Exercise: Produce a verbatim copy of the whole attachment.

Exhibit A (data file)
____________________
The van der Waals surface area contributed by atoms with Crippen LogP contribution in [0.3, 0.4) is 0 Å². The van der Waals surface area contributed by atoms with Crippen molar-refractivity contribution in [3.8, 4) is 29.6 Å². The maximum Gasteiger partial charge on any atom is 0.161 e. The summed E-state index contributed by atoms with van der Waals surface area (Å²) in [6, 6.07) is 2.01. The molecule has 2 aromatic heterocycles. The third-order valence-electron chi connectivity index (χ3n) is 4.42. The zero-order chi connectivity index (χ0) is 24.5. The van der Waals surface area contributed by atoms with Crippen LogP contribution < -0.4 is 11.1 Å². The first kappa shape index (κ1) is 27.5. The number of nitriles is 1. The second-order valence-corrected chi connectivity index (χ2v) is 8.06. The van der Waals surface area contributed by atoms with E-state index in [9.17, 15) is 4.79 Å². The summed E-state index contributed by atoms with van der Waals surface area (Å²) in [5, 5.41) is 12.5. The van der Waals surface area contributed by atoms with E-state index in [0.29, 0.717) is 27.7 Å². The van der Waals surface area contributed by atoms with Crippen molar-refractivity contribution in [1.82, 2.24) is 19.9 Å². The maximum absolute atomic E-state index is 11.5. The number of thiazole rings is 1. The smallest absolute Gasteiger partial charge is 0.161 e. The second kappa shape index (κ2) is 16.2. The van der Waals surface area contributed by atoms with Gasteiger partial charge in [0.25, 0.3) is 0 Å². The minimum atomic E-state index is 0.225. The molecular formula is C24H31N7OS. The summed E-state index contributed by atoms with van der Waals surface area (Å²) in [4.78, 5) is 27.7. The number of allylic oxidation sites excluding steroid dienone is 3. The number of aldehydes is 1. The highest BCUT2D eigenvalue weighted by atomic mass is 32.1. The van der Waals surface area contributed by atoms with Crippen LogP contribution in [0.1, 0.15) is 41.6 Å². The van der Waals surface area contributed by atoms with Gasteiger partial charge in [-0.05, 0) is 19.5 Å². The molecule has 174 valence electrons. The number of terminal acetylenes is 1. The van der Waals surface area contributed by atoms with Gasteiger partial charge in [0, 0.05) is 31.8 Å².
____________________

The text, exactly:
The van der Waals surface area contributed by atoms with Crippen LogP contribution in [0.3, 0.4) is 0 Å². The van der Waals surface area contributed by atoms with Crippen molar-refractivity contribution in [3.8, 4) is 29.6 Å². The maximum Gasteiger partial charge on any atom is 0.161 e. The summed E-state index contributed by atoms with van der Waals surface area (Å²) in [6, 6.07) is 2.01. The molecule has 2 aromatic heterocycles. The third-order valence-electron chi connectivity index (χ3n) is 4.42. The zero-order chi connectivity index (χ0) is 24.5. The van der Waals surface area contributed by atoms with Crippen LogP contribution < -0.4 is 11.1 Å². The first kappa shape index (κ1) is 27.5. The number of nitriles is 1. The second-order valence-corrected chi connectivity index (χ2v) is 8.06. The van der Waals surface area contributed by atoms with E-state index in [9.17, 15) is 4.79 Å². The summed E-state index contributed by atoms with van der Waals surface area (Å²) in [5, 5.41) is 12.5. The van der Waals surface area contributed by atoms with E-state index in [0.29, 0.717) is 27.7 Å². The van der Waals surface area contributed by atoms with Crippen molar-refractivity contribution in [1.82, 2.24) is 19.9 Å². The maximum absolute atomic E-state index is 11.5. The number of thiazole rings is 1. The smallest absolute Gasteiger partial charge is 0.161 e. The second kappa shape index (κ2) is 16.2. The van der Waals surface area contributed by atoms with Gasteiger partial charge in [0.25, 0.3) is 0 Å². The minimum atomic E-state index is 0.225. The molecular formula is C24H31N7OS. The summed E-state index contributed by atoms with van der Waals surface area (Å²) in [4.78, 5) is 27.7. The number of allylic oxidation sites excluding steroid dienone is 3. The number of aldehydes is 1. The highest BCUT2D eigenvalue weighted by atomic mass is 32.1. The van der Waals surface area contributed by atoms with Crippen LogP contribution in [0.1, 0.15) is 41.6 Å². The van der Waals surface area contributed by atoms with Gasteiger partial charge in [-0.05, 0) is 19.5 Å². The molecule has 174 valence electrons. The number of terminal acetylenes is 1. The van der Waals surface area contributed by atoms with Gasteiger partial charge in [0, 0.05) is 31.8 Å².